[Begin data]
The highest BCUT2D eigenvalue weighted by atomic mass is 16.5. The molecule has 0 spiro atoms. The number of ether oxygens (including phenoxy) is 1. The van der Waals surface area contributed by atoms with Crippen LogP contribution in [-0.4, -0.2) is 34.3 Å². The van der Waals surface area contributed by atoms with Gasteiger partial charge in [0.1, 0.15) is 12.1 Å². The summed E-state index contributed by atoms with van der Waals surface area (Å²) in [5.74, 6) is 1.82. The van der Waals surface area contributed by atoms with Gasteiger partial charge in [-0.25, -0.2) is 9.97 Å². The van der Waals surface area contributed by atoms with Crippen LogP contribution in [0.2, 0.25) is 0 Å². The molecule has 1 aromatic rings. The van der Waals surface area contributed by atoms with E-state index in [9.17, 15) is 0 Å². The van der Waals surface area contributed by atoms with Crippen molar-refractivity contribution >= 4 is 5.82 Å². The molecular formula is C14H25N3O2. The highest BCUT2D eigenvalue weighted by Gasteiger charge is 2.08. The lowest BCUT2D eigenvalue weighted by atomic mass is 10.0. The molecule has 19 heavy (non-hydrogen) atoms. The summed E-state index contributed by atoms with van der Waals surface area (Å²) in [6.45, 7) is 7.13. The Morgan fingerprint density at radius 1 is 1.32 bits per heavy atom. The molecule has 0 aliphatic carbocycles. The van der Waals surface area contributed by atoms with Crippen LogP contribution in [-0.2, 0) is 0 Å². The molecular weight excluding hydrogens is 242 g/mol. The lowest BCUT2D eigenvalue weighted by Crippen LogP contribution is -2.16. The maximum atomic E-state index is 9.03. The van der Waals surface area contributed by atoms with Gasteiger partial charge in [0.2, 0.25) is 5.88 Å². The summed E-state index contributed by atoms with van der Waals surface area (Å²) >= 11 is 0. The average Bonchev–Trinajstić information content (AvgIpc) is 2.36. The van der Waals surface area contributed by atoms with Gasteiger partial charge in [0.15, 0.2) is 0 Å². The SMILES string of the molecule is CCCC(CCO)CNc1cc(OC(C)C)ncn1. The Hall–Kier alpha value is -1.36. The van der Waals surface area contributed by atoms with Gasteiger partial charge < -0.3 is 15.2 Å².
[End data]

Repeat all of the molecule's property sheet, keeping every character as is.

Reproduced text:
The highest BCUT2D eigenvalue weighted by atomic mass is 16.5. The molecule has 0 spiro atoms. The number of ether oxygens (including phenoxy) is 1. The van der Waals surface area contributed by atoms with Crippen LogP contribution in [-0.4, -0.2) is 34.3 Å². The van der Waals surface area contributed by atoms with Gasteiger partial charge in [0.1, 0.15) is 12.1 Å². The summed E-state index contributed by atoms with van der Waals surface area (Å²) in [5.74, 6) is 1.82. The van der Waals surface area contributed by atoms with Gasteiger partial charge in [-0.25, -0.2) is 9.97 Å². The van der Waals surface area contributed by atoms with Crippen LogP contribution in [0.2, 0.25) is 0 Å². The molecule has 1 aromatic rings. The van der Waals surface area contributed by atoms with E-state index in [9.17, 15) is 0 Å². The van der Waals surface area contributed by atoms with Crippen molar-refractivity contribution >= 4 is 5.82 Å². The molecular formula is C14H25N3O2. The highest BCUT2D eigenvalue weighted by Gasteiger charge is 2.08. The lowest BCUT2D eigenvalue weighted by atomic mass is 10.0. The molecule has 19 heavy (non-hydrogen) atoms. The summed E-state index contributed by atoms with van der Waals surface area (Å²) in [6.45, 7) is 7.13. The Morgan fingerprint density at radius 1 is 1.32 bits per heavy atom. The molecule has 0 aliphatic carbocycles. The van der Waals surface area contributed by atoms with Crippen LogP contribution in [-0.2, 0) is 0 Å². The molecular weight excluding hydrogens is 242 g/mol. The lowest BCUT2D eigenvalue weighted by Crippen LogP contribution is -2.16. The maximum atomic E-state index is 9.03. The van der Waals surface area contributed by atoms with Gasteiger partial charge in [0.2, 0.25) is 5.88 Å². The summed E-state index contributed by atoms with van der Waals surface area (Å²) >= 11 is 0. The average Bonchev–Trinajstić information content (AvgIpc) is 2.36. The van der Waals surface area contributed by atoms with Gasteiger partial charge in [0.15, 0.2) is 0 Å². The SMILES string of the molecule is CCCC(CCO)CNc1cc(OC(C)C)ncn1. The Hall–Kier alpha value is -1.36. The van der Waals surface area contributed by atoms with Gasteiger partial charge < -0.3 is 15.2 Å².